Why is current a scalar quantity but current density a vector quantity?

Electric current (I) through a given area of a conductor is the rate of flow of electric charge through the area.Conventionally the direction of electric current is taken along the direction of motion of positive charges.

For a quantity to be a vector:

- it has to have magnitude and direction
- it has to obey the laws of vector addition .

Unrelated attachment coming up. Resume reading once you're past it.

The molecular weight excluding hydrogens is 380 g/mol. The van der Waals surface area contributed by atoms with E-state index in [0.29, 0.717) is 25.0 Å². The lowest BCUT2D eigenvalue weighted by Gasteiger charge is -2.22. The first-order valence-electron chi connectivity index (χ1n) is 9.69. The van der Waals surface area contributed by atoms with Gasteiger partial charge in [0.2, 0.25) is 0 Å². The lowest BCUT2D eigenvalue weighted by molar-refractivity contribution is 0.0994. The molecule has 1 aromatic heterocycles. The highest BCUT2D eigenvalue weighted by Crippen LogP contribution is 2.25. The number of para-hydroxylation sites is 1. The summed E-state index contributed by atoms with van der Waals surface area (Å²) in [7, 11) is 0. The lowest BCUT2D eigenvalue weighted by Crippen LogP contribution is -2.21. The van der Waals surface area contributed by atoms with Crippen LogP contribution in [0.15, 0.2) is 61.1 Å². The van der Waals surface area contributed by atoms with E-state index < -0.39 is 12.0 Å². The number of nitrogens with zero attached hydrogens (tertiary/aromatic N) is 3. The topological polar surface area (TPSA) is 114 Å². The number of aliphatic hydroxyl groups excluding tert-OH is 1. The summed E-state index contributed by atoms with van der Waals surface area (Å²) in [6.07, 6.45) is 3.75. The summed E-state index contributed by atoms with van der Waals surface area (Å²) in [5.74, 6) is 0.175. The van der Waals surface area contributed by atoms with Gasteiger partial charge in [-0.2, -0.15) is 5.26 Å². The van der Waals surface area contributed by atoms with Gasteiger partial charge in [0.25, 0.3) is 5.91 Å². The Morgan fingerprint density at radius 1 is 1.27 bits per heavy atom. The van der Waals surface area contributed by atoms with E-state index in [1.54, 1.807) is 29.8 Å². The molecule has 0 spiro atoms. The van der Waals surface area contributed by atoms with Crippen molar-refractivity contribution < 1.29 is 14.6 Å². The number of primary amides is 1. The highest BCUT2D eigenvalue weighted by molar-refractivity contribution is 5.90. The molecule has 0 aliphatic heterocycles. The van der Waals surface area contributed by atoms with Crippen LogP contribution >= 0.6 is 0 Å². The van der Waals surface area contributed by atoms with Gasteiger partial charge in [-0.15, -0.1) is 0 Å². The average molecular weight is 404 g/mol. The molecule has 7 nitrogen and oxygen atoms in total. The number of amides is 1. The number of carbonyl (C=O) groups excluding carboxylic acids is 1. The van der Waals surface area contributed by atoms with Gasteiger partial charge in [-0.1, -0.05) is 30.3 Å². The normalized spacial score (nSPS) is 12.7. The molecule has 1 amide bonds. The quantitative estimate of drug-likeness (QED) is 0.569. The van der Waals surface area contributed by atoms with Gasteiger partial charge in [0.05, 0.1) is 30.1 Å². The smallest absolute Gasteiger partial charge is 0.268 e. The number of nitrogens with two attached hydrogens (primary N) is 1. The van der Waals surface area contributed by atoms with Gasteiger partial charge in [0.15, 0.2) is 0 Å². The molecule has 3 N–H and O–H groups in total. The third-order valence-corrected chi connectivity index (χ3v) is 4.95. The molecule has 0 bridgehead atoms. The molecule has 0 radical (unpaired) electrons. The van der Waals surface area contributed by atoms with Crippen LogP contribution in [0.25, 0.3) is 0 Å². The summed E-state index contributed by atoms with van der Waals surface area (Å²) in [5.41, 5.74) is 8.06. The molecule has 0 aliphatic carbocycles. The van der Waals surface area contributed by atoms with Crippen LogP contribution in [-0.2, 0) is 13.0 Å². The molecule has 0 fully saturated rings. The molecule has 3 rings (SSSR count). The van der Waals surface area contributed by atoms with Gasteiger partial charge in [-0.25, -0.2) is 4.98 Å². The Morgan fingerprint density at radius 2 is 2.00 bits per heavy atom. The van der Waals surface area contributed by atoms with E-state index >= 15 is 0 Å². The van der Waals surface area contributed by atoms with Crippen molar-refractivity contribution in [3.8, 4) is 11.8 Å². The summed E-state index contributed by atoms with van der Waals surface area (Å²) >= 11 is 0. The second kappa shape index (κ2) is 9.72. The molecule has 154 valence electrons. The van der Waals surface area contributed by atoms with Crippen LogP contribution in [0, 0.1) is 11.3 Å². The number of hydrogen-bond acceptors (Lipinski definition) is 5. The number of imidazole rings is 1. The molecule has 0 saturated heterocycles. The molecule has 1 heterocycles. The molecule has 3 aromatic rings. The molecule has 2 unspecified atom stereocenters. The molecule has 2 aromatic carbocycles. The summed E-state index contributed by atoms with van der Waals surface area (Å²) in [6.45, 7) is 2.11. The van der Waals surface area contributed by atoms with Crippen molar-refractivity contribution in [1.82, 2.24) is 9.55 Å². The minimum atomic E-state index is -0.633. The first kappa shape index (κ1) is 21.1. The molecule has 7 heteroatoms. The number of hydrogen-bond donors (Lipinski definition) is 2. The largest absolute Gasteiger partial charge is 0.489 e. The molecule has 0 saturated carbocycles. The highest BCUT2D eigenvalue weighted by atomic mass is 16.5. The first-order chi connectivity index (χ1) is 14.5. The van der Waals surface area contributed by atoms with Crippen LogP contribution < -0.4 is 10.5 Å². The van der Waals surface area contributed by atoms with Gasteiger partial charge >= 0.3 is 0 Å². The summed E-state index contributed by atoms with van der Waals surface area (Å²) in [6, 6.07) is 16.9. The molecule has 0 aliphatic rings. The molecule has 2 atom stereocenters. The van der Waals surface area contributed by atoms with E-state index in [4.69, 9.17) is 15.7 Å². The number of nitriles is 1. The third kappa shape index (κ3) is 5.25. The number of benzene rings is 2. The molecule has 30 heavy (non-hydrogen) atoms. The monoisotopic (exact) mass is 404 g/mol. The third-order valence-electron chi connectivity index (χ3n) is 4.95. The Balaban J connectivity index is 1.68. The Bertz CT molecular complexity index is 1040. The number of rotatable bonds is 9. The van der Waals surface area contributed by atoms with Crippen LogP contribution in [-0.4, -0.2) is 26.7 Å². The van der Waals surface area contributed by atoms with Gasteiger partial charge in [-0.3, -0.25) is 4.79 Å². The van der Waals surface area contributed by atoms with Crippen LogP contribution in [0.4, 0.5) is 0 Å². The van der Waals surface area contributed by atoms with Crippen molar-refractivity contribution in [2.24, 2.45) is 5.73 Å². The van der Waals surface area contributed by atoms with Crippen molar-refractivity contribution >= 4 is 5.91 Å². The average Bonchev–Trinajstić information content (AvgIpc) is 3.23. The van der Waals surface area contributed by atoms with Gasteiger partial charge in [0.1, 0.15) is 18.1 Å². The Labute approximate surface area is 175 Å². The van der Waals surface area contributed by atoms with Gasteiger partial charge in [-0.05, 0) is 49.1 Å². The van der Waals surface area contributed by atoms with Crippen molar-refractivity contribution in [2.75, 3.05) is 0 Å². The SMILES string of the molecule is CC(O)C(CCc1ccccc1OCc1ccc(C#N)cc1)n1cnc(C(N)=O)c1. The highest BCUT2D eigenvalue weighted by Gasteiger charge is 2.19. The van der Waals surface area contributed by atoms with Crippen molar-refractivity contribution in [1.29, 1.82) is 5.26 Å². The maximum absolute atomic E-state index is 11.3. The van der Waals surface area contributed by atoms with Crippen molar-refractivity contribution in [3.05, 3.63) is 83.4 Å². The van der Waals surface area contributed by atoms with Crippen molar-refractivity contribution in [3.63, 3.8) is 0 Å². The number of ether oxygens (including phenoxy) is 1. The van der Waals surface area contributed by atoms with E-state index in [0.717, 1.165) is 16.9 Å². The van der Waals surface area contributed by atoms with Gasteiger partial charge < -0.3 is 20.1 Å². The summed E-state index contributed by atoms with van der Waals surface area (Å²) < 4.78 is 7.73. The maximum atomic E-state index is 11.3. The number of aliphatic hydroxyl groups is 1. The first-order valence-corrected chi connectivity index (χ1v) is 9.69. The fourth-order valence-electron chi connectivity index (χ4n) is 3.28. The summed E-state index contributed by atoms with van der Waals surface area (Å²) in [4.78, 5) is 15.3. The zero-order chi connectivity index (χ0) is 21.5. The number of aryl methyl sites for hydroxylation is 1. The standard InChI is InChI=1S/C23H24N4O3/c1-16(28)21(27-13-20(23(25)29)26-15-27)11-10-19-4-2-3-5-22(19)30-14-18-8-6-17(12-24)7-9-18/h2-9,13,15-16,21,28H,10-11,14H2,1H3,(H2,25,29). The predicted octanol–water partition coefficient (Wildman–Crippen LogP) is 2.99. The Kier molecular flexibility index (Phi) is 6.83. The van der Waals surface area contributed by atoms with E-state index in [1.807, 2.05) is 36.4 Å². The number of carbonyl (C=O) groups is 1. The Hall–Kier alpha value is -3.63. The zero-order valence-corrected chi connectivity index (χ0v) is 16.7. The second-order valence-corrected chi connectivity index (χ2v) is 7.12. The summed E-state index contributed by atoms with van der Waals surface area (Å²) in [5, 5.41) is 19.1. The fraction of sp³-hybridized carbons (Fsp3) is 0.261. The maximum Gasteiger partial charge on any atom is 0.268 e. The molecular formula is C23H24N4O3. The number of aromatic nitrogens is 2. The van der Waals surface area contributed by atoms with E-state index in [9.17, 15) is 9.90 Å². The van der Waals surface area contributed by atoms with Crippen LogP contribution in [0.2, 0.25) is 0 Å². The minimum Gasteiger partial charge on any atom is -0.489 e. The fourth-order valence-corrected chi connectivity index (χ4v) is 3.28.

Current satisfies the first but fails the second therefore it is a scalar quantity.

i.e if two currents meet at a junction, the total current of the resultant will be the algebraic sum of the two current and not the vector sum.So even though current has direction, it is a scalar quantity.

On the other hand current density (J) is the current per unit area perpendicular to the direction of flow.

J = I / A

Current density at a point inside the conductor is a vector whose direction is the direction of flow of charge at that point and whose magnitude is the current through a unit area perpendicular to the direction of flow.Hence current density satisfies the conditions for a quantity to be vector